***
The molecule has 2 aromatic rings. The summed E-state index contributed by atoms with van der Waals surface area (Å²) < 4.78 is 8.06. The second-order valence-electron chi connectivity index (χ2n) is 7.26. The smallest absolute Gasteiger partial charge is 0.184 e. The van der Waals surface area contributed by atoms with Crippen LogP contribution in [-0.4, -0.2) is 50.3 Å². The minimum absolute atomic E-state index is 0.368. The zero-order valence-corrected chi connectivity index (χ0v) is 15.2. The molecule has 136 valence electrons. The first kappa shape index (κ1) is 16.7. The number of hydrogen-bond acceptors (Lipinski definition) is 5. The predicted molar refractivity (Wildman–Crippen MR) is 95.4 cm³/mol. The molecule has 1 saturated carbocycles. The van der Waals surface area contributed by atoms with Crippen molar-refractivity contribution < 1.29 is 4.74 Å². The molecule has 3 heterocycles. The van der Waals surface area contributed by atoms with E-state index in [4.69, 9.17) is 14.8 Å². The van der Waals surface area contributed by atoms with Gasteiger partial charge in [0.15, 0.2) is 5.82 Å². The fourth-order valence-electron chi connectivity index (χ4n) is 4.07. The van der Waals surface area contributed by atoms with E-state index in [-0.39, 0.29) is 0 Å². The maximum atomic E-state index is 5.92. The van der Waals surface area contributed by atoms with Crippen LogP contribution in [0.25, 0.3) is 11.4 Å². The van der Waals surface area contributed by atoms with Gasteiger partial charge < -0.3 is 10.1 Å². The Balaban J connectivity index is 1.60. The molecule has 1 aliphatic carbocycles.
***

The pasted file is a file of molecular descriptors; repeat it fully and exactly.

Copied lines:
The molecule has 2 aromatic rings. The summed E-state index contributed by atoms with van der Waals surface area (Å²) < 4.78 is 8.06. The second-order valence-electron chi connectivity index (χ2n) is 7.26. The smallest absolute Gasteiger partial charge is 0.184 e. The van der Waals surface area contributed by atoms with Crippen LogP contribution in [-0.4, -0.2) is 50.3 Å². The minimum absolute atomic E-state index is 0.368. The zero-order valence-corrected chi connectivity index (χ0v) is 15.2. The molecule has 136 valence electrons. The first kappa shape index (κ1) is 16.7. The number of hydrogen-bond acceptors (Lipinski definition) is 5. The predicted molar refractivity (Wildman–Crippen MR) is 95.4 cm³/mol. The molecule has 1 saturated carbocycles. The van der Waals surface area contributed by atoms with Crippen molar-refractivity contribution < 1.29 is 4.74 Å². The molecule has 3 heterocycles. The van der Waals surface area contributed by atoms with E-state index in [4.69, 9.17) is 14.8 Å². The van der Waals surface area contributed by atoms with Gasteiger partial charge in [0.15, 0.2) is 5.82 Å². The fourth-order valence-electron chi connectivity index (χ4n) is 4.07. The van der Waals surface area contributed by atoms with E-state index in [-0.39, 0.29) is 0 Å². The maximum atomic E-state index is 5.92. The van der Waals surface area contributed by atoms with Crippen LogP contribution in [0.25, 0.3) is 11.4 Å². The van der Waals surface area contributed by atoms with Gasteiger partial charge < -0.3 is 10.1 Å². The Balaban J connectivity index is 1.60. The molecule has 1 aliphatic carbocycles.